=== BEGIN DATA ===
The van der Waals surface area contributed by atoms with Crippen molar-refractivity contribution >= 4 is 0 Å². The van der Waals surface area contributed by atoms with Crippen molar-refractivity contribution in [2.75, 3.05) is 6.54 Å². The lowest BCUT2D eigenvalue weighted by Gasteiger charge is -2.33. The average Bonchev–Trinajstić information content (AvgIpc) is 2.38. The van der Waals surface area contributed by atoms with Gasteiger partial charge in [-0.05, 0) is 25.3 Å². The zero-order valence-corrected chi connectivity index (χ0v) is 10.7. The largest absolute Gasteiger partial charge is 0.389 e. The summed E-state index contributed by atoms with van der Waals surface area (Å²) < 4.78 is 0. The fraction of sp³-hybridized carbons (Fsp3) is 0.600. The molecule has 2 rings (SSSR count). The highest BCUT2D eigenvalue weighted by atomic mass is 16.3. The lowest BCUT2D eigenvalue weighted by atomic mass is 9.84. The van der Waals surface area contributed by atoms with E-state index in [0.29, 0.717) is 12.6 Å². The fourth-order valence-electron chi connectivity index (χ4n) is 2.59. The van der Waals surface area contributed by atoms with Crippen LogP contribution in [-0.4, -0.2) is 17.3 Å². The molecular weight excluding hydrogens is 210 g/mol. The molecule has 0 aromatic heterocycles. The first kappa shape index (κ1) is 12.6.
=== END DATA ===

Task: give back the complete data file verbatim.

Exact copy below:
The van der Waals surface area contributed by atoms with Crippen molar-refractivity contribution >= 4 is 0 Å². The van der Waals surface area contributed by atoms with Crippen molar-refractivity contribution in [2.75, 3.05) is 6.54 Å². The lowest BCUT2D eigenvalue weighted by Gasteiger charge is -2.33. The average Bonchev–Trinajstić information content (AvgIpc) is 2.38. The van der Waals surface area contributed by atoms with Gasteiger partial charge in [-0.05, 0) is 25.3 Å². The zero-order valence-corrected chi connectivity index (χ0v) is 10.7. The largest absolute Gasteiger partial charge is 0.389 e. The summed E-state index contributed by atoms with van der Waals surface area (Å²) < 4.78 is 0. The fraction of sp³-hybridized carbons (Fsp3) is 0.600. The molecule has 2 rings (SSSR count). The highest BCUT2D eigenvalue weighted by atomic mass is 16.3. The lowest BCUT2D eigenvalue weighted by atomic mass is 9.84. The van der Waals surface area contributed by atoms with E-state index in [0.29, 0.717) is 12.6 Å². The fourth-order valence-electron chi connectivity index (χ4n) is 2.59. The van der Waals surface area contributed by atoms with Crippen LogP contribution in [-0.4, -0.2) is 17.3 Å². The molecular weight excluding hydrogens is 210 g/mol. The molecule has 0 aromatic heterocycles. The first kappa shape index (κ1) is 12.6.